Furthermore, as part of her charge on self-defense and defense of another, the judge explained that whether a defendant was justified in using force in his or her own defense or in defense of others depended upon what a reasonable person would have done in the circumstances that were presented to the defendant. See Instruction 9.260, at 1-5, 17. Even in the absence of a specific instruction on the defendant’s status as a police officer, it was clear to the jury that he was, in fact, an officer, and that at the time of the incident, he was involved in a traffic stop as part of his official duties. Moreover, through Sedergren’s and Truoiolo’s testimony, the defendant introduced evidence concerning the “continuum” of force that police officers are trained to use in responding to an individual who presents varying degrees of threatening behavior or resistance. We presume that the jury followed the judge’s instruction, and in doing so, we assume that they evaluated the defendant’s claims of self-defense and defense of others from the perspective of what a reasonable police officer would have done in the circumstances presented to him or her.
Finally, we conclude with “fair assurance,” Cruz, 445 Mass. at 591, that if the judge had charged the jury that the defendant was entitled to use such force as was necessary and reasonable to carry out his official duties, the addition of this instruction would not have had an effect on the verdicts. The force that the defendant used here — repeated blows with a flashlight to the head and other parts of the body of a victim who was bent over the hood of an automobile, and later lying on the ground — was extreme and went beyond that which was necessary for the accomplishment of any of the defendant’s responsibilities as a police officer that night. Even if the defendant believed at one point that the victim was trying to grab Sedergren’s gun, that danger would have completely dissipated by the time the victim was on the ground; yet even then, the defendant continued to strike the victim. In these circumstances, assuming the jury had been instructed properly about the defendant’s police officer status, the jury reasonably could not have found that the beating was justified.
Conclusion. For the reasons that have been discussed, the jury instructions in this case should have been more narrowly tailored to reflect the fact that the defendant was a police officer engaged in his official duties at the time of the incident. However, given the strength of the evidence against the defendant and the weakness of his defenses, we conclude that the errors were not prejudicial and that the defendant is not entitled to a new trial.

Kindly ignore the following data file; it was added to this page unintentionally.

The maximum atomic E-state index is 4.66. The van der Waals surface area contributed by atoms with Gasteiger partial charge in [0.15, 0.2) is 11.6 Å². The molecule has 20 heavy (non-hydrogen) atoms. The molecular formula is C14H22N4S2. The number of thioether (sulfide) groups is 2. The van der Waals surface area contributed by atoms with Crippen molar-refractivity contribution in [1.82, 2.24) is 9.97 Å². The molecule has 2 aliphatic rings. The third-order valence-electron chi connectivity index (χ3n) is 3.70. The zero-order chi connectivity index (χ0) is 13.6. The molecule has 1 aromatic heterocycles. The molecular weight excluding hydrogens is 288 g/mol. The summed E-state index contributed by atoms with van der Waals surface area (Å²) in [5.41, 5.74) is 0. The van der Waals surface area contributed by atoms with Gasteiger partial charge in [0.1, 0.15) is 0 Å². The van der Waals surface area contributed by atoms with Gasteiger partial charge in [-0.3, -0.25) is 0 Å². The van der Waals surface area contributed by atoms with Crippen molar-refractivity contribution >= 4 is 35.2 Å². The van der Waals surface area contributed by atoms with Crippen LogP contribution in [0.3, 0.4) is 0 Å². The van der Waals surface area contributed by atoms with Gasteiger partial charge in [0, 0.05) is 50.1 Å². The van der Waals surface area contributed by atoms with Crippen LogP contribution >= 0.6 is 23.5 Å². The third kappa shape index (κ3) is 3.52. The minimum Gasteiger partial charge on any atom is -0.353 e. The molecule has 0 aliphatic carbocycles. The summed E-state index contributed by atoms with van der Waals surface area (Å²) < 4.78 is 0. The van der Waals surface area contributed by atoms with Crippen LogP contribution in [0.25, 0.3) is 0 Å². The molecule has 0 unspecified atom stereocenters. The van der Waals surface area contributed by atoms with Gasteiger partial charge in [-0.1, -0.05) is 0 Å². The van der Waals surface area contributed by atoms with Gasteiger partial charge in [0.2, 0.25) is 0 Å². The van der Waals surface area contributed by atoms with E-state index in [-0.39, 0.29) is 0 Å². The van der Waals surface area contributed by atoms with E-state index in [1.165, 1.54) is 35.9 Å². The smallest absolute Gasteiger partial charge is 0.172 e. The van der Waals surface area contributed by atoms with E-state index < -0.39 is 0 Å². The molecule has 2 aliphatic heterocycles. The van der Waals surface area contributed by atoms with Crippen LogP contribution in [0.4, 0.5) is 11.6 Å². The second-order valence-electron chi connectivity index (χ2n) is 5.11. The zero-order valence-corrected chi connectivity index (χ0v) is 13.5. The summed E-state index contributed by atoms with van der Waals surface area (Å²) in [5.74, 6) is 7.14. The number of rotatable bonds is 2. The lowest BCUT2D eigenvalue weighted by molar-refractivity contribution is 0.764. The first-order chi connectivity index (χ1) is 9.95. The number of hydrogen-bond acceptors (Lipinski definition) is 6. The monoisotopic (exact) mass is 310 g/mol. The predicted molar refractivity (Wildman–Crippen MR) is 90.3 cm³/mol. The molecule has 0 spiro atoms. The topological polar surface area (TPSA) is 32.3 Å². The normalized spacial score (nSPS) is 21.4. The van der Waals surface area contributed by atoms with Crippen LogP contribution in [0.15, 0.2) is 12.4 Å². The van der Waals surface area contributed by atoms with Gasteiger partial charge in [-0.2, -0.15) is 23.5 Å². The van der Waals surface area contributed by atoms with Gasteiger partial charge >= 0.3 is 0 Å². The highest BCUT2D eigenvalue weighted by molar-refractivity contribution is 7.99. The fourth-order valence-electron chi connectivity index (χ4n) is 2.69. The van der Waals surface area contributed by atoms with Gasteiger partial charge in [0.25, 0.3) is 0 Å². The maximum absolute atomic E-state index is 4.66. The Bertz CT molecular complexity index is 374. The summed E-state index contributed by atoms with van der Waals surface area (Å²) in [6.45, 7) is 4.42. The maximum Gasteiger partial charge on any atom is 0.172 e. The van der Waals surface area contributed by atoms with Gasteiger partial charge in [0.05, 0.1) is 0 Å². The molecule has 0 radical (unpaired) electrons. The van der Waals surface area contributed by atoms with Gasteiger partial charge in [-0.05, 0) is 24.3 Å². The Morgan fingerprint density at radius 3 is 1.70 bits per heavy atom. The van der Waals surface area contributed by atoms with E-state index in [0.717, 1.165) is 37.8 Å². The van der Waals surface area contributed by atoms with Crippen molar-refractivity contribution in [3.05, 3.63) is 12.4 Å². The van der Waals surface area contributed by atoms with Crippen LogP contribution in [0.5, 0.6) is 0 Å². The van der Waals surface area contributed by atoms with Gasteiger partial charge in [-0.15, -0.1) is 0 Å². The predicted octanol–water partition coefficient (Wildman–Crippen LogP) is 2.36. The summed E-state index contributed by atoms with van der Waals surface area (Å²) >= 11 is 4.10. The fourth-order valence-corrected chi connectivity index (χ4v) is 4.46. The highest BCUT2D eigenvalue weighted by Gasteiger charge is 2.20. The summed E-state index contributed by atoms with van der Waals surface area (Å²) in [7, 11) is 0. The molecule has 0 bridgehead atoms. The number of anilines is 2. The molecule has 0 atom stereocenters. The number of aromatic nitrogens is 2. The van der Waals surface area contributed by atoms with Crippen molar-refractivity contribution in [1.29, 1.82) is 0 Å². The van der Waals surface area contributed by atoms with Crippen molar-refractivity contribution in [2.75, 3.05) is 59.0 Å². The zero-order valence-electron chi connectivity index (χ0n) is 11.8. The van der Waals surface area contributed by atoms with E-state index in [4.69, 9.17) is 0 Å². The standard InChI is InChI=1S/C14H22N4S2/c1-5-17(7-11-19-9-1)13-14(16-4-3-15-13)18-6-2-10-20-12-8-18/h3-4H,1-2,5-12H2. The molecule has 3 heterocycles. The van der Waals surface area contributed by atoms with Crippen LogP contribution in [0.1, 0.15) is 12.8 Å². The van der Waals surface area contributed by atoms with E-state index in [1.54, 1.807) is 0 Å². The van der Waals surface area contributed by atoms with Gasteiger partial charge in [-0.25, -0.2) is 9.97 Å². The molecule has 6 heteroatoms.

1 The victim in this case was a black male. All four officers involved in the incident were white males.
2 On cross-examination, Officer Theodore Truoiolo admitted that the object in the victim’s pants pocket could not have been a gun, and that Truoiolo never indicated to the other officers that the victim might be armed.
3 The exact words that Officer Michael Sedergren used were somewhat in dispute. Sedergren testified that he said, “He’s got my fucking gun, smash him”; the defendant testified that Sedergren said, “He’s got my gun, hit him, hit him.” However, the jury also heard that the defendant’s written report of the incident, filed the day after it occurred, did not quote either statement, but simply said that Sedergren informed the other officers that he believed the victim was trying to grab his gun. In a bystander’s video recording of the event, introduced at trial and discussed infra, the words “smash him in the knees” are audible, but no reference to a gun can be heard.
4 Sedergren testified that he called for the defendant to strike the victim again after Sedergren heard Truoiolo say that the victim was “going for his waist.” However, as previously noted, Truoiolo knew that the victim did not have a gun in his waistband, and Truoiolo gave no indication to the other officers following the patfrisk that the victim might be armed. Truoiolo admitted on cross-examination that any possible threat of deadly force against the officers was neutralized by the time that Truoiolo handcuffed the victim’s right hand.